By Eric from BigBlueInteractive.com
Approach to the Game – Washington Redskins at New York Giants, September 13, 2009: Hate is a very strong word, but I hate the Redskins. I hate their players. I hate their uniforms. I hate their fans. The bulk of Redskin faithful are ill-informed nincompoops who think they are great fans. Blind, retarded exuberance does not make you a great fan. I hate their owner. He represents everything that is wrong with the NFL. But at the same time, I hope he owns the Redskins as long as he lives, and I hope he lives a long time. He knows how to impoverish his fan base, but he has no clue how to build a football team.
Hate Eric? It’s just a football game. Get a grip! No, it’s these negative emotions that make NFC East rivalries so outstanding. For just over three hours each week, we lose ourselves in this barbaric game of war, letting loose those baser instincts that still reside in human beings. We live and die with each play. Those who observe us and who don’t understand our passion for the game, wonder aloud why we put ourselves through this agony. It’s a release. It’s fun. It makes you feel alive.
Giants versus Redskins…that’s just plain, good old-fashioned football!
Giants on Offense: I don’t like this match-up for the Giants at this point in the season. The Redskins had a very strong defense last season before the additions of All-World DT Albert Haynesworth and first-round DE/LB Brian Orakpo. Now the Redskins’ defense is strong at all three levels – defensive line, linebacker, and secondary. What makes this a tough match-up for the Giants is that the Redskins are very good at stopping the run, AND they have the players in the secondary to man up against the Giants and add yet another defender in the box against Brandon Jacobs and Ahmad Bradshaw.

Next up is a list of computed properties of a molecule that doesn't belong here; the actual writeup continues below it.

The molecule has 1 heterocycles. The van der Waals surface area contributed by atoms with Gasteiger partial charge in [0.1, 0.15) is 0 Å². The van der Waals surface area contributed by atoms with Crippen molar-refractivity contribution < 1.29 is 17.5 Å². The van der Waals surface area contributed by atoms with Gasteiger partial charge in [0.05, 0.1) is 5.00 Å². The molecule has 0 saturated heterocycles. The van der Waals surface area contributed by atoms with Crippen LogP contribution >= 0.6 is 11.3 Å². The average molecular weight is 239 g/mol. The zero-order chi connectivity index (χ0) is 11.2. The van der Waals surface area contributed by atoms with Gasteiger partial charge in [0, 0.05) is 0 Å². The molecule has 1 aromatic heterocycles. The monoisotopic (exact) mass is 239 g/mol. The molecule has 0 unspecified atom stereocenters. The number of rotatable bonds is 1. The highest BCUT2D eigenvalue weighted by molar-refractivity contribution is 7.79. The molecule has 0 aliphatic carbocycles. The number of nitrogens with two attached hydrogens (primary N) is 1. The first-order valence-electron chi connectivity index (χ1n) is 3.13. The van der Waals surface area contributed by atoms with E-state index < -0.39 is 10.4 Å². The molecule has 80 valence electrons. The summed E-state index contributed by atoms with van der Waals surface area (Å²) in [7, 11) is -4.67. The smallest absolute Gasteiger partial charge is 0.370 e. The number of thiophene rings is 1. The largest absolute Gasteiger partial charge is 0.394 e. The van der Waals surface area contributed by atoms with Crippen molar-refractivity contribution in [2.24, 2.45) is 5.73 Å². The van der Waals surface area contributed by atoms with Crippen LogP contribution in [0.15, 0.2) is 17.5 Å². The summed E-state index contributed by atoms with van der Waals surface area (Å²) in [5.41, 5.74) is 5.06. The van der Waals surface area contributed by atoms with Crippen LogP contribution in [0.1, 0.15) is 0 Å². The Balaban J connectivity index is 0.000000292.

Let’s be honest. If your team had Carlos Rogers, DeAngelo Hall, Fred Smoot, LaRon Landry, and Chris Horton in the secondary, you would feel very confident about their ability to cover the Giants’ inexperienced wide receivers without help. In fact, the Redskins’ defensive staff is most likely counting on it. Until they prove otherwise on the playing field against top-flight defensive backs, the Giants’ wide receiving corps is not to be feared.
So, like probably everyone the Giants will face this season, the Redskins will focus on stopping the Giants’ ground game. Last season, the Giants ran well on the Redskins in the first game but not so much in the second game (the first game without Plaxico Burress, which is not a coincidence). Now enter Albert Haynesworth, the best defensive player in football last season. Haynesworth, DT Cornelius Griffin, MLB London Fletcher, and the two good run-defending safeties will make it extremely difficult to run between the tackles. The Redskins’ defense is strong up the middle. The Giants may be better off running outside, but they have to be careful that Hayneworth doesn’t disrupt the pulling linemen before the play even has a chance. Shaun O’Hara is one of the better centers in the NFL, but he will have problems with Hayneworth’s power and will need help from his flanking guards. That puts more pressure on everyone else, especially the tackles and tight ends. The Giants need strong games out of David Diehl, Kareem McKenzie, Kevin Boss, Darcy Johnson, and Madison Hedgecock as blockers.
With their front seven, do the Redskins even have to add another man to the box? If they don’t, the Giants’ offense is going to have an even harder time. If they do, the playbook tells you to throw. That is easier said than done with these receivers against that secondary. But my gut tells me that Coughlin and Gilbride will try. At that point, this game comes down to its simplest form…can our guy beat your guy? Can Steve Smith, Domenik Hixon, and Mario Manningham get open against that secondary? Even more importantly, will they be in the right spot? If they are not, interceptions that decide the game could be the result.